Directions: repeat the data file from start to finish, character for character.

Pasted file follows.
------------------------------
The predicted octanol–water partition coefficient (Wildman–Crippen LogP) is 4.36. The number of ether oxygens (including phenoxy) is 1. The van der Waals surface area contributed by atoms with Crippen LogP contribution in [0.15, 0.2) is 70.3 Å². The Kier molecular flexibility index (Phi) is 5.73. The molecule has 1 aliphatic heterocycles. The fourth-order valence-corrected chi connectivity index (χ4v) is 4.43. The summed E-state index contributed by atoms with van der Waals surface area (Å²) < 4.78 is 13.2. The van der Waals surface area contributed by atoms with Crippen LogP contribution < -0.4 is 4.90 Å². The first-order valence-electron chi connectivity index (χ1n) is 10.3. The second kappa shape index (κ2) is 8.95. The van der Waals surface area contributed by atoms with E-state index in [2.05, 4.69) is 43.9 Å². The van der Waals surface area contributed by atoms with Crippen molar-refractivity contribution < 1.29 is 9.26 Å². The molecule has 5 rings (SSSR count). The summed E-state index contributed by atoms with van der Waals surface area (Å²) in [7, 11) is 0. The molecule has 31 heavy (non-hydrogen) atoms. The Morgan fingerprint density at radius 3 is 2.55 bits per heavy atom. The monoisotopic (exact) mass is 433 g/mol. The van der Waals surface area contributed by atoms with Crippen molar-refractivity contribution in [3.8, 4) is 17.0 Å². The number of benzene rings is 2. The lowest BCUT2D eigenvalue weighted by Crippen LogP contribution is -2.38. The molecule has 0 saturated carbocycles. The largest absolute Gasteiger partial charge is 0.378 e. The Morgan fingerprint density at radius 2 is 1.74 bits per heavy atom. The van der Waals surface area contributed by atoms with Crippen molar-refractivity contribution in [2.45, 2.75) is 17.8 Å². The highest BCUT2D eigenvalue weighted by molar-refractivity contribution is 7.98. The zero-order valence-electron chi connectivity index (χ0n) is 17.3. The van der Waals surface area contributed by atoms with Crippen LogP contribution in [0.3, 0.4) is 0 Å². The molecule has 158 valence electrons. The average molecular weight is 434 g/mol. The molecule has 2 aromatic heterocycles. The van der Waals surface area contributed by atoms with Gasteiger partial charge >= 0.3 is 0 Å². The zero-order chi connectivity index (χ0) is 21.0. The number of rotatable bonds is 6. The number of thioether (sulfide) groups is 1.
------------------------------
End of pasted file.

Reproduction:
The predicted octanol–water partition coefficient (Wildman–Crippen LogP) is 4.36. The number of ether oxygens (including phenoxy) is 1. The van der Waals surface area contributed by atoms with Crippen LogP contribution in [0.15, 0.2) is 70.3 Å². The Kier molecular flexibility index (Phi) is 5.73. The molecule has 1 aliphatic heterocycles. The fourth-order valence-corrected chi connectivity index (χ4v) is 4.43. The summed E-state index contributed by atoms with van der Waals surface area (Å²) < 4.78 is 13.2. The van der Waals surface area contributed by atoms with Crippen LogP contribution < -0.4 is 4.90 Å². The first-order valence-electron chi connectivity index (χ1n) is 10.3. The second kappa shape index (κ2) is 8.95. The van der Waals surface area contributed by atoms with E-state index in [2.05, 4.69) is 43.9 Å². The van der Waals surface area contributed by atoms with Crippen molar-refractivity contribution < 1.29 is 9.26 Å². The molecule has 5 rings (SSSR count). The summed E-state index contributed by atoms with van der Waals surface area (Å²) in [7, 11) is 0. The molecule has 31 heavy (non-hydrogen) atoms. The Morgan fingerprint density at radius 3 is 2.55 bits per heavy atom. The monoisotopic (exact) mass is 433 g/mol. The van der Waals surface area contributed by atoms with Crippen molar-refractivity contribution in [3.8, 4) is 17.0 Å². The number of benzene rings is 2. The lowest BCUT2D eigenvalue weighted by Crippen LogP contribution is -2.38. The molecule has 0 saturated carbocycles. The largest absolute Gasteiger partial charge is 0.378 e. The Morgan fingerprint density at radius 2 is 1.74 bits per heavy atom. The van der Waals surface area contributed by atoms with Crippen molar-refractivity contribution in [2.45, 2.75) is 17.8 Å². The highest BCUT2D eigenvalue weighted by molar-refractivity contribution is 7.98. The zero-order valence-electron chi connectivity index (χ0n) is 17.3. The van der Waals surface area contributed by atoms with Crippen LogP contribution in [0.3, 0.4) is 0 Å². The molecule has 158 valence electrons. The average molecular weight is 434 g/mol. The molecule has 2 aromatic heterocycles. The van der Waals surface area contributed by atoms with Gasteiger partial charge >= 0.3 is 0 Å². The zero-order chi connectivity index (χ0) is 21.0. The number of rotatable bonds is 6. The number of thioether (sulfide) groups is 1.